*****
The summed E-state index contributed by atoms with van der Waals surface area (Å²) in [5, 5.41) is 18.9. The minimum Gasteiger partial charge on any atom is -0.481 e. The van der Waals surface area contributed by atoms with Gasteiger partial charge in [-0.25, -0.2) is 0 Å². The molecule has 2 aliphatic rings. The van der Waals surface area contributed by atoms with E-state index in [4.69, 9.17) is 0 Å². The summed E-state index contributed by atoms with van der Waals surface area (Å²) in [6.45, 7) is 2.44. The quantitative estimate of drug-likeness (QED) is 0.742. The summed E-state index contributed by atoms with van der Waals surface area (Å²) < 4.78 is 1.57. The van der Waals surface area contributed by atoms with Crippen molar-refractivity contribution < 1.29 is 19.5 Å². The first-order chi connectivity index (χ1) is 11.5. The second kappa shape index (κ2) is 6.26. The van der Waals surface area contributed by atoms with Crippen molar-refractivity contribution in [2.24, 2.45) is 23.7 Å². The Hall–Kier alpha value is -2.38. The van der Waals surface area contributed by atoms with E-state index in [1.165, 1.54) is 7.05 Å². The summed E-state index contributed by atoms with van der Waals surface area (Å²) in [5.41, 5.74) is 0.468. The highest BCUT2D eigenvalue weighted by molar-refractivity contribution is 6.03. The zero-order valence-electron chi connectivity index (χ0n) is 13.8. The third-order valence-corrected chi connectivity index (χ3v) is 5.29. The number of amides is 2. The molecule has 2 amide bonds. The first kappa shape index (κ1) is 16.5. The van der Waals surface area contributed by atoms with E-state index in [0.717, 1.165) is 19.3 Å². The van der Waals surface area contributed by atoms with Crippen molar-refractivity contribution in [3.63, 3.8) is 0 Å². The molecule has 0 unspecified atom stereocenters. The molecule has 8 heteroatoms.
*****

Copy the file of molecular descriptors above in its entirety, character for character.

The summed E-state index contributed by atoms with van der Waals surface area (Å²) in [5, 5.41) is 18.9. The minimum Gasteiger partial charge on any atom is -0.481 e. The van der Waals surface area contributed by atoms with Gasteiger partial charge in [-0.25, -0.2) is 0 Å². The molecule has 2 aliphatic rings. The van der Waals surface area contributed by atoms with E-state index in [4.69, 9.17) is 0 Å². The summed E-state index contributed by atoms with van der Waals surface area (Å²) in [6.45, 7) is 2.44. The quantitative estimate of drug-likeness (QED) is 0.742. The summed E-state index contributed by atoms with van der Waals surface area (Å²) < 4.78 is 1.57. The van der Waals surface area contributed by atoms with Crippen molar-refractivity contribution < 1.29 is 19.5 Å². The first-order chi connectivity index (χ1) is 11.5. The second kappa shape index (κ2) is 6.26. The van der Waals surface area contributed by atoms with Crippen molar-refractivity contribution in [2.24, 2.45) is 23.7 Å². The Hall–Kier alpha value is -2.38. The van der Waals surface area contributed by atoms with E-state index in [1.165, 1.54) is 7.05 Å². The summed E-state index contributed by atoms with van der Waals surface area (Å²) in [5.41, 5.74) is 0.468. The highest BCUT2D eigenvalue weighted by molar-refractivity contribution is 6.03. The zero-order valence-electron chi connectivity index (χ0n) is 13.8. The third-order valence-corrected chi connectivity index (χ3v) is 5.29. The number of amides is 2. The molecule has 2 amide bonds. The first kappa shape index (κ1) is 16.5. The van der Waals surface area contributed by atoms with E-state index in [0.717, 1.165) is 19.3 Å². The van der Waals surface area contributed by atoms with Crippen molar-refractivity contribution in [3.63, 3.8) is 0 Å². The molecule has 0 unspecified atom stereocenters. The molecule has 8 heteroatoms.